What Do Seahorses Eat?

Adult seahorses can eat up to 50 times a day.
Adult seahorses can eat up to 50 times a day.

Seahorses are small marine fishes belonging to the genus Hippocampus. Seahorses can be found in shallow temperate and tropical salt waters. The numerous seahorse species range in size from 0.6 inches to 14 inches. They have bent necks, distinctive trunks, tails, and long-snouted heads. Even though they are bony fishes, seahorses do not have scales. Their bony plates are covered by a thin skin. The seahorses swim upright, and they propel themselves using their dorsal fins. They use their pectoral fins for maneuvering. Seahorses don’t have caudal fins, and unlike other fishes, they have a well-defined and flexible neck. These marine fishes don’t have teeth; therefore they tend to suck in their prey and swallow them. Seahorses feed on the tiny crustaceans, like copepods and shrimps, which crawl at the bottom of the ocean or the ones floating in the water. Most seahorses love mysid shrimps, but others consume different types of invertebrates, planktons, and larval fishes.

How Often Do The Seahorses Eat?

Since they are slow swimmers, eating can be very challenging. Seahorses don’t have stomachs; therefore they need to eat regularly since their food goes straight to their digestive systems. Young seahorses consume about 3,000 pieces of food daily. Adult seahorses are always grazing and can eat up to 50 times every day.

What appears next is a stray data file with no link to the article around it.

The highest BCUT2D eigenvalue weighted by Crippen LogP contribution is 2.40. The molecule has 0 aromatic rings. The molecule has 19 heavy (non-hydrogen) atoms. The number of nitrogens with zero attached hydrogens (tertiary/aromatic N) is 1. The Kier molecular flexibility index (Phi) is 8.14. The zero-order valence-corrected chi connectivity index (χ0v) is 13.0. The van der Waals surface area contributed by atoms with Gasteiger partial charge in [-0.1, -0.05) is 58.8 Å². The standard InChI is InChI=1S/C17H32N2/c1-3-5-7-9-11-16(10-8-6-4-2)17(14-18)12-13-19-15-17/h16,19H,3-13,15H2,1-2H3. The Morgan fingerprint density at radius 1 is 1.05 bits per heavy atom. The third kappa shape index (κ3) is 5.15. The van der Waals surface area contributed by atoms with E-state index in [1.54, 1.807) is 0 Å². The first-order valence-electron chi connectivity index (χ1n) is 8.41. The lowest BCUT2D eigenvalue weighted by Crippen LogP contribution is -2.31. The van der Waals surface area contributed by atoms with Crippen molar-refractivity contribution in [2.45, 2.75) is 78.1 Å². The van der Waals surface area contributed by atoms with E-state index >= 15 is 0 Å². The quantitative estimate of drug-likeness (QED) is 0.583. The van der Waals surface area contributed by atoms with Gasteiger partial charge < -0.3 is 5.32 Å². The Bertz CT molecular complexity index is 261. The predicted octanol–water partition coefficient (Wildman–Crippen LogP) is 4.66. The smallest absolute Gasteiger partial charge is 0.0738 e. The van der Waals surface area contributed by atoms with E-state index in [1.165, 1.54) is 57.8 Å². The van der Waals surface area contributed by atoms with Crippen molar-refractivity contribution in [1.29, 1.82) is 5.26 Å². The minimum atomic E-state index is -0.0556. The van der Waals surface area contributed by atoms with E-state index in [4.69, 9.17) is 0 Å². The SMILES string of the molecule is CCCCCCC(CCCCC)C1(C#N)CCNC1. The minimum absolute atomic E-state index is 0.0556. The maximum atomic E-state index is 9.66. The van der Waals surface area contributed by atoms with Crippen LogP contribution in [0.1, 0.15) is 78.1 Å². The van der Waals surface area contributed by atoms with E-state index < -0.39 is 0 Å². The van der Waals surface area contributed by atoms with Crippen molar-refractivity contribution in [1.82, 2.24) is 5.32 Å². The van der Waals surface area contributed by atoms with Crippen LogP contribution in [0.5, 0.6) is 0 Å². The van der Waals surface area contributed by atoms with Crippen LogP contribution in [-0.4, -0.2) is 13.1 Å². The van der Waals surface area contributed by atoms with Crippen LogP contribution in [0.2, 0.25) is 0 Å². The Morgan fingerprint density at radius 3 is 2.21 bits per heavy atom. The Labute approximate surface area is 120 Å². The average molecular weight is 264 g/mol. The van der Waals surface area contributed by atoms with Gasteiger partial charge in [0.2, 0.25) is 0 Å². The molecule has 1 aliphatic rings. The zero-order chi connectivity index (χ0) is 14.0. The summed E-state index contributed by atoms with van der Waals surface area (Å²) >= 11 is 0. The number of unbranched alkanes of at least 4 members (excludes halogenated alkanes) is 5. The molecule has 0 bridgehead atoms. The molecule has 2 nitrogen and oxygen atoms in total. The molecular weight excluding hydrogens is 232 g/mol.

How Do The Seahorses Get Their Food?

Seahorses are not good swimmers; therefore, they tend to anchor themselves to corals or seaweeds using the prehensile tails. The seahorses have a unique neck that is adapted to catching all the evasive preys. They can move silently and slowly up to where their prey is without alerting them. Once they are in close range, they can rotate their heads and bring their snouts close to the prey right before slurping them.

They have three feeding phases (recovery, expansive, and preparatory). During the preparatory stage, they slowly approach their prey, and once they are close to them, they flex their heads ventrally. During the expansive phase, they capture their prey by expanding their buccal cavity, lifting their heads and sucking them into their mouth. After they have swallowed the food, the hyoid apparatus, head, and jaw return to their original position.

The presence of vegetative cover influences their eating behaviors. When they are in areas with small vegetative covers, the seahorses tend to sit and wait for the prey. In places with extensive vegetation, they inspect their surroundings and even feed while swimming.

Feeding Seahorses in Captivity

These marine fishes are quite famous in the aquarium business, but feeding them while they are in an aquarium can be challenging since they prefer live food. Therefore, you must train them by mixing live food with frozen food. Some of the frozen food which they enjoy includes planktons, krill, and grass shrimps.


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